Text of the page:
This page covers some of the Treatments aimed at Nurturing The Neurones. The aim may be specific, for example focused on the mechanism that charges the internal batteries of neurones. It may be more general, seeking to replicate a natural process.
In the normal course of events cells die. We continuously shed dead skin cells. The same is true within the brain, and it is obvious that the processes for getting rid of dead cells are a lot more complex. The most widely held view at present of the cause of Parkinson’s is that by not Removing The Rubbish, the accumulation of dead material suffocates the neurones.
Nurturing the neurones and removing the rubbish are treatments intended to slow down and preferably stop the progress of Parkinson’s. More radical treatments seek to refresh or rejuvenate the neurone population, thereby restoring normal brain function.
The Bristol GDNF Trial
GDNF is a compound that is designed to replicate a naturally produced “factor” that is known to look after the neurones that are specific to Parkinson’s.
- For the Parkinson’s UK take, read a carefully worded blog by Claire Bale
- Scroll down this list of the key findings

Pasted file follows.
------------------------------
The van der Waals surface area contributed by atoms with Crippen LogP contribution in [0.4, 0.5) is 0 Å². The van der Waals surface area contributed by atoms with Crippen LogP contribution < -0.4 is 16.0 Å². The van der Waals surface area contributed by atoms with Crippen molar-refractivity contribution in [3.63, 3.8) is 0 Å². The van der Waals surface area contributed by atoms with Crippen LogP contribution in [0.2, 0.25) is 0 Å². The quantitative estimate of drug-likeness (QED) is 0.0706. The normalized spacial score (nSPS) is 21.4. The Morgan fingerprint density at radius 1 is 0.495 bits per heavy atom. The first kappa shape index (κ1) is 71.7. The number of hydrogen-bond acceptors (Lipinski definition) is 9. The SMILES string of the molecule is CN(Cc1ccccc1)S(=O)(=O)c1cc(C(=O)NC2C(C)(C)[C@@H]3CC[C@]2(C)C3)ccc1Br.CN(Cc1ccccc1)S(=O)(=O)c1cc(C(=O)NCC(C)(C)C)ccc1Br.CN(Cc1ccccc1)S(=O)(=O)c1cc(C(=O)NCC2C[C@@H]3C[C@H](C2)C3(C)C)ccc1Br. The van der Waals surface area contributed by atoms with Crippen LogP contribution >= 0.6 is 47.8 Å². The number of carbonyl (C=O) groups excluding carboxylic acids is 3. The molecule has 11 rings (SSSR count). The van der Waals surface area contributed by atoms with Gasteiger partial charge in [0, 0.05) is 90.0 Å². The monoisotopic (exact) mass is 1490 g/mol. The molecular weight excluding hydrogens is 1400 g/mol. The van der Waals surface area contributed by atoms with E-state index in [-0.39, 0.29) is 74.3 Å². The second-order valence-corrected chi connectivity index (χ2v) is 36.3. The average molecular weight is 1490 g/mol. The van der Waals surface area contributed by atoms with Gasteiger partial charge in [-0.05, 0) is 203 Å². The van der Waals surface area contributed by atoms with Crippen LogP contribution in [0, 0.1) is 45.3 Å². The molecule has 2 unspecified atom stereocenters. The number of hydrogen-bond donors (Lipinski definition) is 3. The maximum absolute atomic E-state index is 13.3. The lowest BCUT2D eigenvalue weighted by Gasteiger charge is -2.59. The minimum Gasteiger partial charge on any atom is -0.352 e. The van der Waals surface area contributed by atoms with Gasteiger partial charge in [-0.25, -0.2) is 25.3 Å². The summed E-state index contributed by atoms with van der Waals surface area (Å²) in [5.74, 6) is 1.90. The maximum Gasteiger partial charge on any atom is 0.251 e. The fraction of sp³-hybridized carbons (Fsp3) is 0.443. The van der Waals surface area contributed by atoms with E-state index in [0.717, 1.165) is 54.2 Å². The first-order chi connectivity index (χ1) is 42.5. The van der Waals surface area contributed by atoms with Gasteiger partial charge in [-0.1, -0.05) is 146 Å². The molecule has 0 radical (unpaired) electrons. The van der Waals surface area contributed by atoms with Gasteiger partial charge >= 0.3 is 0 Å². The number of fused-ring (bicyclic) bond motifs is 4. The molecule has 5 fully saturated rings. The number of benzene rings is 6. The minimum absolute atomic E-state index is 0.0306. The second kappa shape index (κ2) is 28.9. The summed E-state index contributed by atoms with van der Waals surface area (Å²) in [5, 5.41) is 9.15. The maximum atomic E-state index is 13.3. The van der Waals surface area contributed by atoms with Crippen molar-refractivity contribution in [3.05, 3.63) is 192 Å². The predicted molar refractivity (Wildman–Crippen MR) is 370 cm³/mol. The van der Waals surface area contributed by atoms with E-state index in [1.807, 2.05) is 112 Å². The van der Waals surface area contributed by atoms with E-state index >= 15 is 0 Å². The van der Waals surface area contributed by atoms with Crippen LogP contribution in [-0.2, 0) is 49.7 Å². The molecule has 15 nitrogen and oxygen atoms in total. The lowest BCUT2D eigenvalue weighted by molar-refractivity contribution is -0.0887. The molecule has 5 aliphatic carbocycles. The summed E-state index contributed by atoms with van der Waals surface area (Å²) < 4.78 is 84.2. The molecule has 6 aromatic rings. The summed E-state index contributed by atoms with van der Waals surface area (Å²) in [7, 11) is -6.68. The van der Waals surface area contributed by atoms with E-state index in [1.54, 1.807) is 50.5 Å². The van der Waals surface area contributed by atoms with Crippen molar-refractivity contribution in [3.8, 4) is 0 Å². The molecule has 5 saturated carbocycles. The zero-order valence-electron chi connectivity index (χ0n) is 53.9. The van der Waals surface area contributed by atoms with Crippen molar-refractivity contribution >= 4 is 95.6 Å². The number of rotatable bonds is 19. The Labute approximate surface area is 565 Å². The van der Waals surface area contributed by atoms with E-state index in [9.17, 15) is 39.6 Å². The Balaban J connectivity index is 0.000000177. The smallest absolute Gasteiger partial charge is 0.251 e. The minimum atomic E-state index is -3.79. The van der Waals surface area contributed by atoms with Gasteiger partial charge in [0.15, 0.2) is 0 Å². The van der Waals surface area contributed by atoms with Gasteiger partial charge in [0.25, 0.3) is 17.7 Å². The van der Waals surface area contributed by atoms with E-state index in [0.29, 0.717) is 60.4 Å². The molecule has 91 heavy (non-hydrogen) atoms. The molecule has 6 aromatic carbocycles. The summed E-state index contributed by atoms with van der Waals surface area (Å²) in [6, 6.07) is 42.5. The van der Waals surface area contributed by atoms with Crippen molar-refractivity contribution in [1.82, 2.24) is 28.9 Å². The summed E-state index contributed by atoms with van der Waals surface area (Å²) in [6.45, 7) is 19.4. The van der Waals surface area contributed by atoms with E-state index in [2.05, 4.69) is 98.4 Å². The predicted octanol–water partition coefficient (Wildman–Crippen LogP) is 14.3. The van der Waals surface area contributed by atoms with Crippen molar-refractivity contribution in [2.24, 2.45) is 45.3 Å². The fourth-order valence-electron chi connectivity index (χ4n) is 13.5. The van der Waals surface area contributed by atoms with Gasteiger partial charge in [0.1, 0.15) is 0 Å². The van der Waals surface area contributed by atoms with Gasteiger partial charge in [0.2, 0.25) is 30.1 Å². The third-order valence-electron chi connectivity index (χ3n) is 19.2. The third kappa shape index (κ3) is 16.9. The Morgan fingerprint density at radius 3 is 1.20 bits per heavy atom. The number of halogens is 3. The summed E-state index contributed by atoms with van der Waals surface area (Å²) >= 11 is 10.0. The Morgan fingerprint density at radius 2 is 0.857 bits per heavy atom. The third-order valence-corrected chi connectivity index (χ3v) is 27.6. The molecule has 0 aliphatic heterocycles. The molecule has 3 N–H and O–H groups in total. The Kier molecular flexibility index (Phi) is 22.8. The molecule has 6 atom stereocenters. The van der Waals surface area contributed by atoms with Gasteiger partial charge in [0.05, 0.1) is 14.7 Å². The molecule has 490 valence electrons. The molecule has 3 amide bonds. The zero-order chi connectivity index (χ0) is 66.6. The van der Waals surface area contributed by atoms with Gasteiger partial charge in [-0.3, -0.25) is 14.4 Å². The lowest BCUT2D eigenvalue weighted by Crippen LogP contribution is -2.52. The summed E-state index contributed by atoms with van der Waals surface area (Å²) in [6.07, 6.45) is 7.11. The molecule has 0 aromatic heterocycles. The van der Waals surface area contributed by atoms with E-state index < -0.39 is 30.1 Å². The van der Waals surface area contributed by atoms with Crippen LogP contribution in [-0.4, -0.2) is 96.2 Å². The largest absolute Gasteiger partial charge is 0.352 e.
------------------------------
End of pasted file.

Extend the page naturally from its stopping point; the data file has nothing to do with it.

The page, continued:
- Nearly three years ago the preceeding Phase 2 clinical trial in Bristol “failed to meet the primary efficacy end point”, meaning the drug appeared not to have worked. It is unusual for a clinical trial to continue in the face of such a verdict, but the conviction of the treatment team and the commitment of the participants convinced the funders
- The report from the extension of the Phase2 clinical trial says“The results from the trial are not clearcut, but offer promising signs that it may be possible to restore the cells damaged in Parkinson’s”. The close proximity of the word “promising” to “may” is somewhat confusing
- The full story in Brain and the Journal of Parkinson’s Disease. Both of these are downloads
- The entire story in one article by Simon Stott.
- The BBC Documentary in two parts is on BBC iPlayer.
I am stunned that a treatment that brought such visible improvement to the lives of all but 4 of 41 people was judged ineffective. It apparently missed the target “by a country mile”. Some target.